It's Official: CDs are Now Pointless

Keep Westword Free
I Support
  • Local
  • Community
  • Journalism
  • logo

Support the independent voice of Denver and help keep the future of Westword free.

There's not enough Geritol in the world to cure the anemia currently afflicting CD sales. Case in point: Last week, the soundtrack to Sex in the City entered the Billboard album sales charts in the second position even though it only sold a little over 66,000 copies -- a total that might not have landed it in the top twenty a few short years ago. For me, though, this consumer shift didn't truly hit home until yesterday, when my fifteen-year-old twin daughters, who are remodeling their bedrooms, decided to get rid of the several hundred discs they'd collected over the years as casually as if they'd decided to spit out a wad of gum that had lost its flavor. Previous generations of music lovers would have looked on such a collection with sentimentality, but to them, it was clutter, no different from old shoe boxes or unwanted gifts from aunts and uncles that they'd shoved in their closets unopened.

Perhaps they would have felt differently if the discs had been boxed and transported to Goodwill rather than refiled in my basement with my own CDs, which I still prize -- but I doubt it. Album covers and liner notes and all the other accoutrements that are part of my music-listening habits mean zip to them. In their view, songs are supposed to be downloaded onto an iPod, played for as long as they're enjoyable and then deleted to make room for something more interesting, not physically archived like museum exhibits. I couldn't help smiling as I looked at their three Aaron Carter long-players, which pictured him as, respectively, an adorable tot, an awkward-stager and a teen on the verge of adulthood. In contrast, they just wanted them gone -- and countless millions of music fans can identify.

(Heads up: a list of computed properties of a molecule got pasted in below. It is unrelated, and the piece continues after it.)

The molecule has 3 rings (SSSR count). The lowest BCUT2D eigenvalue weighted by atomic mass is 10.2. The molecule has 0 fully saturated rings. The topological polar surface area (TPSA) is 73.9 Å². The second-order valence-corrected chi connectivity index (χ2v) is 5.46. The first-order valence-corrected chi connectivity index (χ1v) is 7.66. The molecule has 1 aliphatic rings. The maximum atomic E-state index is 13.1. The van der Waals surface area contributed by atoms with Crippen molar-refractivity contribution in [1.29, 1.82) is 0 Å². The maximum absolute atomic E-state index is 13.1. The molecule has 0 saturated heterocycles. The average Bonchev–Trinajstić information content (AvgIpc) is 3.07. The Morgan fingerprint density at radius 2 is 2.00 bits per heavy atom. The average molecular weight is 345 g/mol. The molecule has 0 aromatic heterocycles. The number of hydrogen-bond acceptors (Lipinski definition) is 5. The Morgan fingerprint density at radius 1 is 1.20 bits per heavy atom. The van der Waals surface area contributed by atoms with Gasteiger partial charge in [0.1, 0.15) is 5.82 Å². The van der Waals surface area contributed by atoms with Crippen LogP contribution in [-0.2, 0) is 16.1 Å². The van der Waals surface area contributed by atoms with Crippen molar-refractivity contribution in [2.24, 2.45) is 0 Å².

CDs may not have disappeared entirely, but they no longer matter -- not really. The guy who told Dustin Hoffman in The Graduate that plastic was the future didn't know what the hell he was talking about. -- Michael Roberts

Keep Westword Free... Since we started Westword, it has been defined as the free, independent voice of Denver, and we would like to keep it that way. Offering our readers free access to incisive coverage of local news, food and culture. Producing stories on everything from political scandals to the hottest new bands, with gutsy reporting, stylish writing, and staffers who've won everything from the Society of Professional Journalists' Sigma Delta Chi feature-writing award to the Casey Medal for Meritorious Journalism. But with local journalism's existence under siege and advertising revenue setbacks having a larger impact, it is important now more than ever for us to rally support behind funding our local journalism. You can help by participating in our "I Support" membership program, allowing us to keep covering Denver with no paywalls.

We use cookies to collect and analyze information on site performance and usage, and to enhance and customize content and advertisements. By clicking 'X' or continuing to use the site, you agree to allow cookies to be placed. To find out more, visit our cookies policy and our privacy policy.


Join the Westword community and help support independent local journalism in Denver.


Join the Westword community and help support independent local journalism in Denver.